Coretta Scott King’s Cousin Says New ‘MLK’ Statue Looks Like A Penis – Lifotravel

A cousin of Coretta Scott King on Monday blasted the new $10 million sculpture of her and civil rights icon Martin Luther King Jr. because it “looked like a penis” from certain angles.

Seneca Scott, a cousin of Scott King and former mayoral candidate for Oakland, California, took to several outlets to malign the work, which was officially unveiled in Boston on Friday.

“The Embrace,” a memorial to Martin Luther King Jr. and Coretta Scott King, in the Boston Common.

Scott told CNN the sculpture was insulting to his family.

“The Embrace,” by artist Hank Willis Thomas, was inspired by a famous photo showing King and Scott King embracing after he learns he won the Nobel Peace Prize in 1964. The sculpture focuses on the spouses’ intertwined arms without their heads, prompting some skewed perspectives.

Scott conceded that when taken in from all angles it looks like two people hugging each other. But when viewed in a particular way, he said, “it’s a stump that looked like a penis. That’s a joke.”

Scott gave a slightly different description in compactmag.com, writing that it looks “like a pair of hands hugging a beefy penis.”

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“The Embrace” in the Boston Common is a memorial to Martin Luther King Jr. and Coretta Scott King.

He also had harsh criticism in the New York Post, saying the work was “doubly insulting to the Black community.”

“The mainstream media … was reporting on it like it was all beautiful, ’cause they were told they had to say that,” Scott told the tabloid. “But then when it came out, a little boy pointed out — ‘That’s a penis!’ and everyone was like, ‘Yo, that’s a big old dong, man.’”

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“The Embrace” in Boston Common.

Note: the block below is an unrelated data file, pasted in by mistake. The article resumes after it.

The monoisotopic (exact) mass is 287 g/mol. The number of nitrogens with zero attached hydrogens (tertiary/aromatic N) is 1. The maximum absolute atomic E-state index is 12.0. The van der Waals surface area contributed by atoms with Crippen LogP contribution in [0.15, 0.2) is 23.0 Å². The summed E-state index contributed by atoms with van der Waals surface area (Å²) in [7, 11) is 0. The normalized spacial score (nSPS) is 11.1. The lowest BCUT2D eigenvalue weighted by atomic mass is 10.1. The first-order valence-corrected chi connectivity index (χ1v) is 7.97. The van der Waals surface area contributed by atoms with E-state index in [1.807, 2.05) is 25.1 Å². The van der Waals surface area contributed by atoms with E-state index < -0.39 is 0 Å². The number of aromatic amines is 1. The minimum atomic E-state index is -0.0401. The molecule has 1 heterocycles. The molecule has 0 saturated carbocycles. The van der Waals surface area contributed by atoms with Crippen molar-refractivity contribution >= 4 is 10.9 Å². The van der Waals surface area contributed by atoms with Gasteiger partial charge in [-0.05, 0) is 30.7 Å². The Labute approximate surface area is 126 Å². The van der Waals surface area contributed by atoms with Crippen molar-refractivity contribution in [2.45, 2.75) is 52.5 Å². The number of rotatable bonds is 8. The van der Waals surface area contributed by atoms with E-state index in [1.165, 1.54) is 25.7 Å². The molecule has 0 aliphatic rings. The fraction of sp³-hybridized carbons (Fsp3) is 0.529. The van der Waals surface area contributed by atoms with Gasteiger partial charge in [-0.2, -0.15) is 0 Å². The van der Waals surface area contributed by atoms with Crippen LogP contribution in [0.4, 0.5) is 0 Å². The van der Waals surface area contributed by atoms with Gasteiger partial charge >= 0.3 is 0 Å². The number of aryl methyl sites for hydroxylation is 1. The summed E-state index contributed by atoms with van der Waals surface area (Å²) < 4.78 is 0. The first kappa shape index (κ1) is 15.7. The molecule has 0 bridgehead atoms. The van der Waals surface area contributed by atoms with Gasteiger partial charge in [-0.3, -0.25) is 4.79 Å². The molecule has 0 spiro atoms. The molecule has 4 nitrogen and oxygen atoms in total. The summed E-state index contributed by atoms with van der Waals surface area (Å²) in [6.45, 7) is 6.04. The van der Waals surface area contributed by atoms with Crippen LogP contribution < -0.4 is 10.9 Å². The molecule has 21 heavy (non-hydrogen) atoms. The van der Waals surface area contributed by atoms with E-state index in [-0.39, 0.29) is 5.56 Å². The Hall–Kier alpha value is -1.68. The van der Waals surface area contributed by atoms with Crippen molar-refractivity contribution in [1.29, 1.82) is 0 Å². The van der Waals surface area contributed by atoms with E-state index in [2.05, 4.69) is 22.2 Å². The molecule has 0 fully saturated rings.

Boston Globe via Getty Images

“If you had showed that … to anyone in the ’hood, they’d have been like, ‘No, absolutely not,’” he added.

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“The Embrace” in Boston Common.

Boston Globe via Getty Images

The sculpture has indeed received online mockery. But Martin Luther King III, who approved “The Embrace,” told CNN that he liked it for its depiction of unity.

“I think that’s a huge representation of bringing people together,” King said. “I think the artist did a great job. I’m satisfied. Yeah, it didn’t have my mom and dad’s images, but it represents something that brings people together.”

Embrace, the Martin Luther King Jr. memorial sculpture at Boston Common.
Embrace, the Martin Luther King Jr. memorial sculpture at Boston Common.

Boston Globe via Getty Images

The artist explained the creation on his website.

“When we recognize that all storytelling is an abstraction, all representation is an abstraction, hopefully it allows us to be open to more dynamic and complex forms of representation that don’t stick us to narrative that oversimplifies a person or their legacy,” Thomas wrote.

Martin Luther King, Jr. hugs his wife Coretta during a news conference following the announcement that he had been awarded the Nobel Peace Prize.
Martin Luther King, Jr. hugs his wife Coretta during a news conference following the announcement that he had been awarded the Nobel Peace Prize.

Bettmann via Getty Images


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